Beijing needs to beef up technological collaborations to underpin and enhance the Belt and Road Initiative, analysts say as the ambitious plan advocated by President Xi Jinping marks its 10th anniversary this year amid growing geopolitical uncertainties.
The expert assessments, made at a seminar hosted by the Ministry of Science and Technology at the weekend, came as Beijing’s initiative to link economies into a China-centred trading network still reports an overall low level of technological development and insufficient collaboration with its partners.
Technological cooperation is concentrated among just a few countries, with a focus on technology transfers or application stages, while joint efforts in research and development are lacking, said Hu Zhijian, a senior researcher at the Chinese Academy of Science and Technology Development Strategy.
There is a lack of cooperation in hi-tech industries, Hu warned, particularly in the areas of digital and green technologies. And he said the focus is on industries that have lower value-added and technological levels.
More importantly, cooperation driven by the market is insufficient, and there is a lack of participation from countries with advanced scientific capabilities, he added.
The belt and road was launched in 2013 as a way of enhancing China’s trade links with dozens of countries in Asia, East Europe, Africa and Latin America, and it is one of Xi’s most iconic policies.
Beijing is due to convene the Third Belt and Road Summit next month, and more trade and investment collaborations could be announced.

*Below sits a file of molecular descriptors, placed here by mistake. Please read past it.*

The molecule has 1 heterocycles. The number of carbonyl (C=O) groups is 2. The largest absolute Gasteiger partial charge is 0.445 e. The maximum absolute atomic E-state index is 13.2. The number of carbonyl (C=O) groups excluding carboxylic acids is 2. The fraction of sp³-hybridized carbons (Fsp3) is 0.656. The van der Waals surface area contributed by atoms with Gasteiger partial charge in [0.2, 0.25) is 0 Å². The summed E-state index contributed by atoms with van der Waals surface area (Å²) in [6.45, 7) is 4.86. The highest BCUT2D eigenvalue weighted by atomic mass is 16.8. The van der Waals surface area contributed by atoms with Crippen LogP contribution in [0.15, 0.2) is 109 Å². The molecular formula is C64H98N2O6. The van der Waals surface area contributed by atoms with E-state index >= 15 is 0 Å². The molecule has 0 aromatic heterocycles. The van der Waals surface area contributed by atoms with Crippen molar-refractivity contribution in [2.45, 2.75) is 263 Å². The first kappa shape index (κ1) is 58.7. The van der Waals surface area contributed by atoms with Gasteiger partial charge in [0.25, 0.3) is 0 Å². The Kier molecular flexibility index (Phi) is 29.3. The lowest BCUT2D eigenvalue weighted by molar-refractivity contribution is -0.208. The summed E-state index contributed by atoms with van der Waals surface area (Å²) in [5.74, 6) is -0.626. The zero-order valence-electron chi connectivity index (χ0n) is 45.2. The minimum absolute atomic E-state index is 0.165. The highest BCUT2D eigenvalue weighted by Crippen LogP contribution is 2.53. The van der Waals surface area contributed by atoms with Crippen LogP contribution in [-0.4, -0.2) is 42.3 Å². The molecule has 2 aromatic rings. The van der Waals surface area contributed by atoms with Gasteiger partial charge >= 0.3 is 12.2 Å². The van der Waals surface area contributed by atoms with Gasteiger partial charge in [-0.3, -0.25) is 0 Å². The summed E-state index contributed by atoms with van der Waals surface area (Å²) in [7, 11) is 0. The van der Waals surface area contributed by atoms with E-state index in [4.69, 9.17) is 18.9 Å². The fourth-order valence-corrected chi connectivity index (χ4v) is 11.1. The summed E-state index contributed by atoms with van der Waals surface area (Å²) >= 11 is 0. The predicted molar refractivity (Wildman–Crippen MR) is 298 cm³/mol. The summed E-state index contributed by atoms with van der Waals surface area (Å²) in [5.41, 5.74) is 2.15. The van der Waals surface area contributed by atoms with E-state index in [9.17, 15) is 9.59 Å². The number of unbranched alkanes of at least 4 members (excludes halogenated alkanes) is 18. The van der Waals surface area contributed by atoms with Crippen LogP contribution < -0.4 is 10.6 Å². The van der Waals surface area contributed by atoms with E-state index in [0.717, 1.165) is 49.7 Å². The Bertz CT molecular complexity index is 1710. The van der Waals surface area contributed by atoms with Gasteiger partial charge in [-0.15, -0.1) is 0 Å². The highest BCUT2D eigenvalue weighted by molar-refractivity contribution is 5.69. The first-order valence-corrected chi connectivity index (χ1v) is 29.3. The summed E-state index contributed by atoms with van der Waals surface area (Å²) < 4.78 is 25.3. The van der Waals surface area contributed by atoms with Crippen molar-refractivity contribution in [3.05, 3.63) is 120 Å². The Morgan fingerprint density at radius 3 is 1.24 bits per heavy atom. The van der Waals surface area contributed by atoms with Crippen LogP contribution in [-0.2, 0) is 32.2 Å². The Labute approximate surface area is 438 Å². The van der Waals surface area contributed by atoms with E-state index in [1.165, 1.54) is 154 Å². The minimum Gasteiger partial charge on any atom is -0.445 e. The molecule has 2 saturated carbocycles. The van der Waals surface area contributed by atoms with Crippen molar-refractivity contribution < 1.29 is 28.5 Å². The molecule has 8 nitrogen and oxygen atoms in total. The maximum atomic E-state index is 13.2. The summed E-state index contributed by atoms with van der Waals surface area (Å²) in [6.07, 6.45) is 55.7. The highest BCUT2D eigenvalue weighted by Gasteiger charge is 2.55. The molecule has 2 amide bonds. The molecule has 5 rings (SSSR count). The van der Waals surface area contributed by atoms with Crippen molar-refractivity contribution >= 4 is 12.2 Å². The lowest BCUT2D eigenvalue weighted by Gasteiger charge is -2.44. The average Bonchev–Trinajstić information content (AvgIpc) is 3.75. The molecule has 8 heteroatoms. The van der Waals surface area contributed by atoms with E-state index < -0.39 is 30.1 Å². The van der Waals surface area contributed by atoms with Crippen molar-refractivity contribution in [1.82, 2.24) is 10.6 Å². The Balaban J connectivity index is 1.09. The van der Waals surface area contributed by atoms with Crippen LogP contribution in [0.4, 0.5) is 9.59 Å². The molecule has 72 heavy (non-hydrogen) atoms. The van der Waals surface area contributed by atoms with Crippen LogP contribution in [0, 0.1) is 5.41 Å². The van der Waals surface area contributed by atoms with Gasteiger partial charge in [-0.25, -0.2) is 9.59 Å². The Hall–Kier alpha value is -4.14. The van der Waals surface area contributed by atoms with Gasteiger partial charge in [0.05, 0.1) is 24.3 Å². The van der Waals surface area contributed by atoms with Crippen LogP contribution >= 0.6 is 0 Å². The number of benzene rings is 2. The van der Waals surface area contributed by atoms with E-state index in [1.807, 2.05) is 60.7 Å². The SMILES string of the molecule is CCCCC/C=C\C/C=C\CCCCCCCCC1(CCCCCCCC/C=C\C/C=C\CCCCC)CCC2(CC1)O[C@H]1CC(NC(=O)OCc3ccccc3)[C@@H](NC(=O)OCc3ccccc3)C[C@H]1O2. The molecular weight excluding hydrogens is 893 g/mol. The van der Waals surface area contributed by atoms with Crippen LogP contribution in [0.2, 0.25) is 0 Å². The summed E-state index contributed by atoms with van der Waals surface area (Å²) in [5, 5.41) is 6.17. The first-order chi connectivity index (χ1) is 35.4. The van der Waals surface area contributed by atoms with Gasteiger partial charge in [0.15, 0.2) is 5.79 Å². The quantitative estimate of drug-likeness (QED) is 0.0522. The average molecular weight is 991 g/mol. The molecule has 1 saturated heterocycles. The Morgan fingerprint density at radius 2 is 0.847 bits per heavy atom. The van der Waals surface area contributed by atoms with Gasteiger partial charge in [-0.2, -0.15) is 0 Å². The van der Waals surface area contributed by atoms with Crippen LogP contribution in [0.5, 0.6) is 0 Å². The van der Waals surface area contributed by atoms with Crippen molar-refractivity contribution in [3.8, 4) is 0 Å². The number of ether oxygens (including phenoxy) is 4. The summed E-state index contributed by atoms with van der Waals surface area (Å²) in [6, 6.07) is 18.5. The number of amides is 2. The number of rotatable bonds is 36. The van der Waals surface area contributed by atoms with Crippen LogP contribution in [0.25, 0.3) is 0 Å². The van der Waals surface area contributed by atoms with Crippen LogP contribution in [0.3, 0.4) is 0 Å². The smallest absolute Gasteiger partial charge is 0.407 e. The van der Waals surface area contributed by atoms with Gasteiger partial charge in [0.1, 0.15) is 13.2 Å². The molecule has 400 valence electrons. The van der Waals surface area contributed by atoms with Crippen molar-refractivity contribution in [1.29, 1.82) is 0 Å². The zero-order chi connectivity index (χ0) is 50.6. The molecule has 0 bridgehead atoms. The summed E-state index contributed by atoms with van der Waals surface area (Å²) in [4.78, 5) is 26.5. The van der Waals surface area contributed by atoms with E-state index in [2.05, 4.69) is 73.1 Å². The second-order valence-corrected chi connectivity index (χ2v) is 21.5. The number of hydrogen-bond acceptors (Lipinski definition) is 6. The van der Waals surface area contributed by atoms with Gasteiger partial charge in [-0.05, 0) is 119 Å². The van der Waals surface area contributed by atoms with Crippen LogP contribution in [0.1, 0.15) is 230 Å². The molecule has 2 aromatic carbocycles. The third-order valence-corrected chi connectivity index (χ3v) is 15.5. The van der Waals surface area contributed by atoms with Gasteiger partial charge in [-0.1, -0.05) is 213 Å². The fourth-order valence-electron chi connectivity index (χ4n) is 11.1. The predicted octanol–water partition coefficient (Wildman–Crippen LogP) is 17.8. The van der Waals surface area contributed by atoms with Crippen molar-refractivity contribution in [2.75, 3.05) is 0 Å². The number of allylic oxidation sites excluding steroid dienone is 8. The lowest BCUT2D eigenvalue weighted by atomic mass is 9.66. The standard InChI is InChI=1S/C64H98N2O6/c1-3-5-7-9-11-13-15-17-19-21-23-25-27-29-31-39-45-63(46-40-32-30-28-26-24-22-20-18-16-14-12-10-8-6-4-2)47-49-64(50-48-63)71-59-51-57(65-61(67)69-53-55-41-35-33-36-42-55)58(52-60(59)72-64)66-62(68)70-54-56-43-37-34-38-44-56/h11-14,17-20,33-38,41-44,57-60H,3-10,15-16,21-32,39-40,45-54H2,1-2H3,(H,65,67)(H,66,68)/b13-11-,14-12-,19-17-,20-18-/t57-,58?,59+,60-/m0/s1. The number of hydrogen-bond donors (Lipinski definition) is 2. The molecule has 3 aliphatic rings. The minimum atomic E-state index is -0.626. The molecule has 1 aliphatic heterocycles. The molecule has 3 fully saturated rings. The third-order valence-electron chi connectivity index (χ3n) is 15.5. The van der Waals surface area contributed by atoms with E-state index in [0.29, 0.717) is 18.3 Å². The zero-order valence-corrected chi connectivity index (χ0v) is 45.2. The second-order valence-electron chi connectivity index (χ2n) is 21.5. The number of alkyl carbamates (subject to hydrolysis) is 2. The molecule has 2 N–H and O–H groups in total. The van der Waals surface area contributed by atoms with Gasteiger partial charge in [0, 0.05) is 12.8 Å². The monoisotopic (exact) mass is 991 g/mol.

The world’s second-largest economy has long sought to expand its global tech cooperation, and this was reiterated in a letter from Xi that a local official read at the Pujiang Innovation Forum in Shanghai on Sunday.
China is also striving to be more self-reliant amid attempts by Washington to restrict access to advanced tech products.
As of June, China had signed more than 200 agreements bringing 152 countries and 32 international organisations under the belt-and-road umbrella, including the 10 members of the Association of Southeast Asian Nations.
However, the standard for measuring the belt and road’s benefits is not only at the technological level, but more significantly in the applicability of its output, said Wang Yiwei, a professor of international relations at Renmin University.
“It is unrealistic to expect a significant improvement in China’s technological level through cooperation with belt-and-road countries,” Wang said. “It is not necessarily better for technology to have higher technological content; the purpose of technology is to promote construction and development.
“From this perspective, the Belt and Road Initiative has created benefits that go far beyond technology itself.”
Collaborative research has been carried out through more than 50 jointly established laboratories in the past six years, according to Hu, the senior researcher. And there have been about 1,000 joint research projects, with a cumulative investment of around 3 billion yuan (US$411.6 million).
Mlungisi Cele, acting head of South Africa’s National Advisory Council on Innovation, said at the weekend seminar in Shanghai that China’s infrastructure investment in Africa improves regional competitiveness by addressing supply bottlenecks, while China also benefits from Africa’s resources for its own economic expansion.
These projects involve Chinese technology and a combination of local and Chinese manpower, providing some knowledge transfers. However, unemployment in many African countries remains a challenge, he said.